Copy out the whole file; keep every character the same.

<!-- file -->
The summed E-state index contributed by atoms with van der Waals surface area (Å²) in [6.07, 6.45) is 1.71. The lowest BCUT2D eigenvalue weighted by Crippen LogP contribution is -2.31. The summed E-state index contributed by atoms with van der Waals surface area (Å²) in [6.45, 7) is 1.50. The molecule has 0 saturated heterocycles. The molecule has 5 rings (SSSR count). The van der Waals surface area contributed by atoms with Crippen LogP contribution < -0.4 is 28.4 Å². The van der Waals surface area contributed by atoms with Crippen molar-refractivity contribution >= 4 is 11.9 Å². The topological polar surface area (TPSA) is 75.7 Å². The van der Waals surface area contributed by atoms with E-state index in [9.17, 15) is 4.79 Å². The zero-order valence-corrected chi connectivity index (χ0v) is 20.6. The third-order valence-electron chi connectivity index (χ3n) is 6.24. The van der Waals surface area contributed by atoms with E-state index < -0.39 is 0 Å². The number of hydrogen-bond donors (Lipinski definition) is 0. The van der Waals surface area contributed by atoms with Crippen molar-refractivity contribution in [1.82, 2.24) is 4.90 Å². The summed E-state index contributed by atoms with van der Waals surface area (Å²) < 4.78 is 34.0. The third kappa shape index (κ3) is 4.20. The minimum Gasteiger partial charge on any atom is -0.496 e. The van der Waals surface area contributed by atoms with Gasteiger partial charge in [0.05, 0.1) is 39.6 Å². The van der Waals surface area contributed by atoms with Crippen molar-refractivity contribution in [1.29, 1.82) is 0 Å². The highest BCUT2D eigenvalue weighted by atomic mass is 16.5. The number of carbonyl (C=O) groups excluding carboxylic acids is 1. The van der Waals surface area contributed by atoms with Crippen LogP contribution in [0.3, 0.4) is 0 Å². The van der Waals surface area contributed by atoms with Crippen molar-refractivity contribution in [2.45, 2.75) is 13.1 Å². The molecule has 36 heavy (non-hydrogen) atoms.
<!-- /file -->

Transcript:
The summed E-state index contributed by atoms with van der Waals surface area (Å²) in [6.07, 6.45) is 1.71. The lowest BCUT2D eigenvalue weighted by Crippen LogP contribution is -2.31. The summed E-state index contributed by atoms with van der Waals surface area (Å²) in [6.45, 7) is 1.50. The molecule has 0 saturated heterocycles. The molecule has 5 rings (SSSR count). The van der Waals surface area contributed by atoms with Crippen LogP contribution < -0.4 is 28.4 Å². The van der Waals surface area contributed by atoms with Crippen molar-refractivity contribution >= 4 is 11.9 Å². The topological polar surface area (TPSA) is 75.7 Å². The van der Waals surface area contributed by atoms with E-state index in [9.17, 15) is 4.79 Å². The zero-order valence-corrected chi connectivity index (χ0v) is 20.6. The third-order valence-electron chi connectivity index (χ3n) is 6.24. The van der Waals surface area contributed by atoms with E-state index < -0.39 is 0 Å². The number of hydrogen-bond donors (Lipinski definition) is 0. The van der Waals surface area contributed by atoms with Crippen molar-refractivity contribution in [1.82, 2.24) is 4.90 Å². The summed E-state index contributed by atoms with van der Waals surface area (Å²) < 4.78 is 34.0. The third kappa shape index (κ3) is 4.20. The minimum Gasteiger partial charge on any atom is -0.496 e. The van der Waals surface area contributed by atoms with Gasteiger partial charge in [0.05, 0.1) is 39.6 Å². The van der Waals surface area contributed by atoms with Crippen molar-refractivity contribution in [1.29, 1.82) is 0 Å². The highest BCUT2D eigenvalue weighted by atomic mass is 16.5. The number of carbonyl (C=O) groups excluding carboxylic acids is 1. The van der Waals surface area contributed by atoms with Crippen LogP contribution in [0.3, 0.4) is 0 Å². The van der Waals surface area contributed by atoms with Crippen molar-refractivity contribution in [2.45, 2.75) is 13.1 Å². The molecule has 36 heavy (non-hydrogen) atoms.